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When I emphasized about the significance of using questions in lead strategic leadership, I received a call from a friend who was not convinced about the approach. His main concern was that a leader who avoids giving candid and firm answers runs the risk of being perceived as weak and indecisive. He also wondered whether such an approach would not be time consuming and run the risk of followers losing confidence in a leader who fails to get an answer for his or her own questions in the event that the followers fail to generate suitable responses.

I did agree that, like any other approach, leading using questions has its own weaknesses. I however had to highlight the benefits and drawbacks of a directive style where the leader has all the answers.  For example, in my article titled “Fallacy named permanent,” I outlined how the subject banks’ Chief Executive was vocal about the direction of the banks’ strategy. He, together with the Finance Director went as far as belittling any suggestions to the contrary, regardless of evidence from elsewhere indicating that their preferred approach was high risk. In fact, they also went ahead to disregard the input of external consultants by telling us that we had been engaged so that we can convince his management team to see sense in the CEO’s vision, not to bring other ideas. In other words, the CEO had all the answers and any other person had only two options namely “put up and shut up” or “ship out.”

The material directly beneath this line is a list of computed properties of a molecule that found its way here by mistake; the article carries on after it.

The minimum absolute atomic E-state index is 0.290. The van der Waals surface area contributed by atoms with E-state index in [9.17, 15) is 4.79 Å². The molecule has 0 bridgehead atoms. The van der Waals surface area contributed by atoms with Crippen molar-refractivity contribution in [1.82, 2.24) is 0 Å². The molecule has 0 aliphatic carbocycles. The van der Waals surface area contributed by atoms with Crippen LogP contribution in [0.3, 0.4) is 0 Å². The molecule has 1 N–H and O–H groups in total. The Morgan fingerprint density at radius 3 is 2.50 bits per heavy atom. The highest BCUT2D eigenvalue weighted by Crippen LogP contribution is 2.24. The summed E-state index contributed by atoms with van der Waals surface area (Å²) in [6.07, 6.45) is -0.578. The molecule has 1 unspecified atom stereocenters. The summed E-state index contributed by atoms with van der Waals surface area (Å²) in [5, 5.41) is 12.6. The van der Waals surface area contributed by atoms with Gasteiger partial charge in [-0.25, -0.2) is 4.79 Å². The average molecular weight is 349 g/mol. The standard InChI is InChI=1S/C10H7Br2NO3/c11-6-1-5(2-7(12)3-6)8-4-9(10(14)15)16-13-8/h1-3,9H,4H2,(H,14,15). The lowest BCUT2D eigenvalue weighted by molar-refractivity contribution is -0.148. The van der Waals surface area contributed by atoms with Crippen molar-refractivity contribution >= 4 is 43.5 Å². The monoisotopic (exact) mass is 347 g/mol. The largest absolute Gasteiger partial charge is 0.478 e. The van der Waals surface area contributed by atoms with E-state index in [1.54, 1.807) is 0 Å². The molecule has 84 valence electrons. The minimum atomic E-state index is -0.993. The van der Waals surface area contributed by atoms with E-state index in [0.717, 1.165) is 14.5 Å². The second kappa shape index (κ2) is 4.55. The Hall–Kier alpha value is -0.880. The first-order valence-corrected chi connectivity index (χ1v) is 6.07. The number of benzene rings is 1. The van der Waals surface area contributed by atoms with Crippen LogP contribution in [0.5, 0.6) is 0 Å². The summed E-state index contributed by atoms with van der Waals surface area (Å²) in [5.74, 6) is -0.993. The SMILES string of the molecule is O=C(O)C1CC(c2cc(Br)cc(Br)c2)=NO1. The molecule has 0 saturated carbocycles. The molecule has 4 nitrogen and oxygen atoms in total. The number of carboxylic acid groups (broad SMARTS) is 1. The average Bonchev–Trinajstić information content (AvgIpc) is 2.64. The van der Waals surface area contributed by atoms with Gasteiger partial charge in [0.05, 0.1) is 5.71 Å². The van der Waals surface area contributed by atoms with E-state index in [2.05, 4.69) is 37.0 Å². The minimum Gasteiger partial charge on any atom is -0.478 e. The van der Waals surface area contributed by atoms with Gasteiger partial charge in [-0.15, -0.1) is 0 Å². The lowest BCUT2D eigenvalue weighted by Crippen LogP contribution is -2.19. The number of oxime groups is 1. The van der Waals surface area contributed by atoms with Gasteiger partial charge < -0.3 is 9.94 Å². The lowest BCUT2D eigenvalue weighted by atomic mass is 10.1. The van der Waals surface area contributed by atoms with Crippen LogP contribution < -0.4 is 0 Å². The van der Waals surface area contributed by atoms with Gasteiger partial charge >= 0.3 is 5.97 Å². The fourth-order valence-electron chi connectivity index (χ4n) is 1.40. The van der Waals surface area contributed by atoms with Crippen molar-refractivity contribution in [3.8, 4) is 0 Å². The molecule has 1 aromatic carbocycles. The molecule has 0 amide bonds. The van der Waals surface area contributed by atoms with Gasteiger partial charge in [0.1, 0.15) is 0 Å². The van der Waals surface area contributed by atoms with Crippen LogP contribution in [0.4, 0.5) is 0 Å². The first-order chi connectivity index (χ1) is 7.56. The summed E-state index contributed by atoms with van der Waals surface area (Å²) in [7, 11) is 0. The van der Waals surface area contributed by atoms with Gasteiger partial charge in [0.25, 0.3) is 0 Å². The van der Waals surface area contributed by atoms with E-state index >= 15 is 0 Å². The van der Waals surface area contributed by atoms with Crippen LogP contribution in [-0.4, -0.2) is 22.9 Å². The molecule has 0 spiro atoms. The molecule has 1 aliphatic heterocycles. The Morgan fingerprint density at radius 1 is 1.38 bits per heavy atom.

In the case above, the CEO provided clear and decisive guidance to the team which can hasten decision making and implementation. This can also improve efficiency, provide a sense of stability and direction as well as increase certainty about a leader’s expectation towards team members. Lastly, if such a leader also takes responsibility for the decisions, a strong sense of accountability may develop within the organization.

The subject article concluded by noting that the company’s financial position deteriorated in the long term. This was primarily because the CEO’s approach largely discouraged the managers from making meaningful contribution to strategy development and implementation thereby stifling creativity and innovation. Such a team is also likely to become disoriented, demotivated and disengaged. They would therefore just flow along with little or no concern about the company’s long-term success. In the long term, such teams are also likely to become over reliant on the leaders’ direction thereby, overburdening him and subsequently bringing about leader burnout or fatigue. The over dependence may also slow down strategy development and implementation if all decisions are always referred to the leader. Lastly, team members may not get opportunities to develop their problem-solving and decision-making skills which further increases reliance on the leader.

In the previous article titled “Questions: The Key to Strategic Leadership,” I highlighted the benefits of using questions to lead while this article outlines some weaknesses in the approach as well as benefits and drawbacks of having all the answers. Taking into consideration all the issues, it is safe to conclude that a leader can use each of the approaches depending of the context. For example, a directive style with a leader making all decisions is suitable in a crisis situation, where a leader is dealing with unskilled people or in a high-volume production environment with standardized processes and quality standards. On the other hand, a consultative approach where a leader uses questions applies best in situations where team members are highly skilled and/or experienced, while solving complex problems or where processes and standards are either non-existent or flexible.

Dr. Weru Mwangi is the CEO & Lead Consultant at Ultimate Management Solutions, a firm specializing in training & consultancy in Finance, Governance, Strategy, Risk Management and Leadership Development.  He can be contacted on weru@umslgroup.com  

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